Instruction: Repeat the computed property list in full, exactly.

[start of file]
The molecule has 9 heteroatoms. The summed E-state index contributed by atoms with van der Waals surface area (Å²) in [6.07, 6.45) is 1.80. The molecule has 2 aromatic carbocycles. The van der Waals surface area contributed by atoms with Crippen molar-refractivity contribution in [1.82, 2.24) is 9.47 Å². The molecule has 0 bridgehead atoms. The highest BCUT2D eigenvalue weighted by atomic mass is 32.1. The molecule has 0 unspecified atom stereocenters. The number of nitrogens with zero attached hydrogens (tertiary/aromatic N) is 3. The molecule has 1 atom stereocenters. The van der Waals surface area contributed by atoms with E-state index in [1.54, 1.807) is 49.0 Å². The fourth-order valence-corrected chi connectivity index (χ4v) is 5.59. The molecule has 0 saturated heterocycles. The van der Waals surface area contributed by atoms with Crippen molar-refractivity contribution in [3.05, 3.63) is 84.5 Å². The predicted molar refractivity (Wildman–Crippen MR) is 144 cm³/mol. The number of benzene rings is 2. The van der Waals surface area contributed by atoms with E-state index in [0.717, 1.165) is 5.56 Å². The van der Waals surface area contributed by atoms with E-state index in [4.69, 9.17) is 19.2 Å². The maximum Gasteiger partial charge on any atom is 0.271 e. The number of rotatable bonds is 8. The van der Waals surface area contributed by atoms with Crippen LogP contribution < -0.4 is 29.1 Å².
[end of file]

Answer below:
The molecule has 9 heteroatoms. The summed E-state index contributed by atoms with van der Waals surface area (Å²) in [6.07, 6.45) is 1.80. The molecule has 2 aromatic carbocycles. The van der Waals surface area contributed by atoms with Crippen molar-refractivity contribution in [1.82, 2.24) is 9.47 Å². The molecule has 0 bridgehead atoms. The highest BCUT2D eigenvalue weighted by atomic mass is 32.1. The molecule has 0 unspecified atom stereocenters. The number of nitrogens with zero attached hydrogens (tertiary/aromatic N) is 3. The molecule has 1 atom stereocenters. The van der Waals surface area contributed by atoms with E-state index in [1.54, 1.807) is 49.0 Å². The fourth-order valence-corrected chi connectivity index (χ4v) is 5.59. The molecule has 0 saturated heterocycles. The van der Waals surface area contributed by atoms with Crippen molar-refractivity contribution in [3.05, 3.63) is 84.5 Å². The predicted molar refractivity (Wildman–Crippen MR) is 144 cm³/mol. The number of benzene rings is 2. The van der Waals surface area contributed by atoms with E-state index in [0.717, 1.165) is 5.56 Å². The van der Waals surface area contributed by atoms with E-state index in [4.69, 9.17) is 19.2 Å². The maximum Gasteiger partial charge on any atom is 0.271 e. The number of rotatable bonds is 8. The van der Waals surface area contributed by atoms with Crippen LogP contribution < -0.4 is 29.1 Å².